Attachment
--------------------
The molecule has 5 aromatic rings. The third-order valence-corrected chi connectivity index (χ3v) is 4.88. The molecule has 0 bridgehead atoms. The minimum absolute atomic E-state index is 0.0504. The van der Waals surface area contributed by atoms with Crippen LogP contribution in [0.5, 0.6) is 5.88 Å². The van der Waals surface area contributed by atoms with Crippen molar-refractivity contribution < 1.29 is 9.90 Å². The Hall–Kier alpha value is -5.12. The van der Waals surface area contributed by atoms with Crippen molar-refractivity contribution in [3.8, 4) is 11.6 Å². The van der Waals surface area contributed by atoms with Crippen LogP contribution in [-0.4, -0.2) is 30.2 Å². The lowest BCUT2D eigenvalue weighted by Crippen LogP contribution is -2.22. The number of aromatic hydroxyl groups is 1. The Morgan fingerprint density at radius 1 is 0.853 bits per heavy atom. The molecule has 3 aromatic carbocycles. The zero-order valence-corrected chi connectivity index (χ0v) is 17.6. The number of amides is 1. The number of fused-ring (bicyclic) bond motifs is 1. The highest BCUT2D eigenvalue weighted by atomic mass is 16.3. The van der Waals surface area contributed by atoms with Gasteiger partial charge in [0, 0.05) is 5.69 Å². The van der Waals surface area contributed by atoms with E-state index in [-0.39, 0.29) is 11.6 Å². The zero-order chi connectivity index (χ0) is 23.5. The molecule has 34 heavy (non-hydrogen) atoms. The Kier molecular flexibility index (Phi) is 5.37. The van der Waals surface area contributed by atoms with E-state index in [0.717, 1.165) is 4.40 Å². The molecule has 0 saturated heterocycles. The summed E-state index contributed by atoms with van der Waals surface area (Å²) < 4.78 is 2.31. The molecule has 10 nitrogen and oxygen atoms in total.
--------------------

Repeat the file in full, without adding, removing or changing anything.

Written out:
The molecule has 5 aromatic rings. The third-order valence-corrected chi connectivity index (χ3v) is 4.88. The molecule has 0 bridgehead atoms. The minimum absolute atomic E-state index is 0.0504. The van der Waals surface area contributed by atoms with Crippen LogP contribution in [0.5, 0.6) is 5.88 Å². The van der Waals surface area contributed by atoms with Crippen molar-refractivity contribution < 1.29 is 9.90 Å². The Hall–Kier alpha value is -5.12. The van der Waals surface area contributed by atoms with Crippen molar-refractivity contribution in [3.8, 4) is 11.6 Å². The van der Waals surface area contributed by atoms with Crippen LogP contribution in [-0.4, -0.2) is 30.2 Å². The lowest BCUT2D eigenvalue weighted by Crippen LogP contribution is -2.22. The number of aromatic hydroxyl groups is 1. The Morgan fingerprint density at radius 1 is 0.853 bits per heavy atom. The molecule has 3 aromatic carbocycles. The zero-order valence-corrected chi connectivity index (χ0v) is 17.6. The number of amides is 1. The number of fused-ring (bicyclic) bond motifs is 1. The highest BCUT2D eigenvalue weighted by atomic mass is 16.3. The van der Waals surface area contributed by atoms with Gasteiger partial charge in [0, 0.05) is 5.69 Å². The van der Waals surface area contributed by atoms with E-state index in [-0.39, 0.29) is 11.6 Å². The zero-order chi connectivity index (χ0) is 23.5. The molecule has 34 heavy (non-hydrogen) atoms. The Kier molecular flexibility index (Phi) is 5.37. The van der Waals surface area contributed by atoms with E-state index in [0.717, 1.165) is 4.40 Å². The molecule has 0 saturated heterocycles. The summed E-state index contributed by atoms with van der Waals surface area (Å²) < 4.78 is 2.31. The molecule has 10 nitrogen and oxygen atoms in total.